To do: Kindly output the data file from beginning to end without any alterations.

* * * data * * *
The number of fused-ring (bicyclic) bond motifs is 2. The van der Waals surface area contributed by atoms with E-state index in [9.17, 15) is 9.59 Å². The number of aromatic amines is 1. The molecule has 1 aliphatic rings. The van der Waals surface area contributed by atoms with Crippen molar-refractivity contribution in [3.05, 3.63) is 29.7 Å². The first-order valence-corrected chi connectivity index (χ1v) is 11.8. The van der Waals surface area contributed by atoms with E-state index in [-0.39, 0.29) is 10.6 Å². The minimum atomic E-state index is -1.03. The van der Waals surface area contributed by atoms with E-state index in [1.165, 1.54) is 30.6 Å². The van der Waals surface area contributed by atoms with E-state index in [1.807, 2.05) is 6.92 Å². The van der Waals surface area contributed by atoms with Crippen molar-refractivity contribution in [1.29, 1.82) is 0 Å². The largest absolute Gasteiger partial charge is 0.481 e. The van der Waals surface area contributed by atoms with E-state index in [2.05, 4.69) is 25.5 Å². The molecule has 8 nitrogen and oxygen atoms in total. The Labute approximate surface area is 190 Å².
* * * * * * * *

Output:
The number of fused-ring (bicyclic) bond motifs is 2. The van der Waals surface area contributed by atoms with E-state index in [9.17, 15) is 9.59 Å². The number of aromatic amines is 1. The molecule has 1 aliphatic rings. The van der Waals surface area contributed by atoms with Crippen molar-refractivity contribution in [3.05, 3.63) is 29.7 Å². The first-order valence-corrected chi connectivity index (χ1v) is 11.8. The van der Waals surface area contributed by atoms with E-state index in [-0.39, 0.29) is 10.6 Å². The minimum atomic E-state index is -1.03. The van der Waals surface area contributed by atoms with E-state index in [1.165, 1.54) is 30.6 Å². The van der Waals surface area contributed by atoms with E-state index in [1.807, 2.05) is 6.92 Å². The van der Waals surface area contributed by atoms with Crippen molar-refractivity contribution in [1.29, 1.82) is 0 Å². The largest absolute Gasteiger partial charge is 0.481 e. The van der Waals surface area contributed by atoms with E-state index in [2.05, 4.69) is 25.5 Å². The molecule has 8 nitrogen and oxygen atoms in total. The Labute approximate surface area is 190 Å².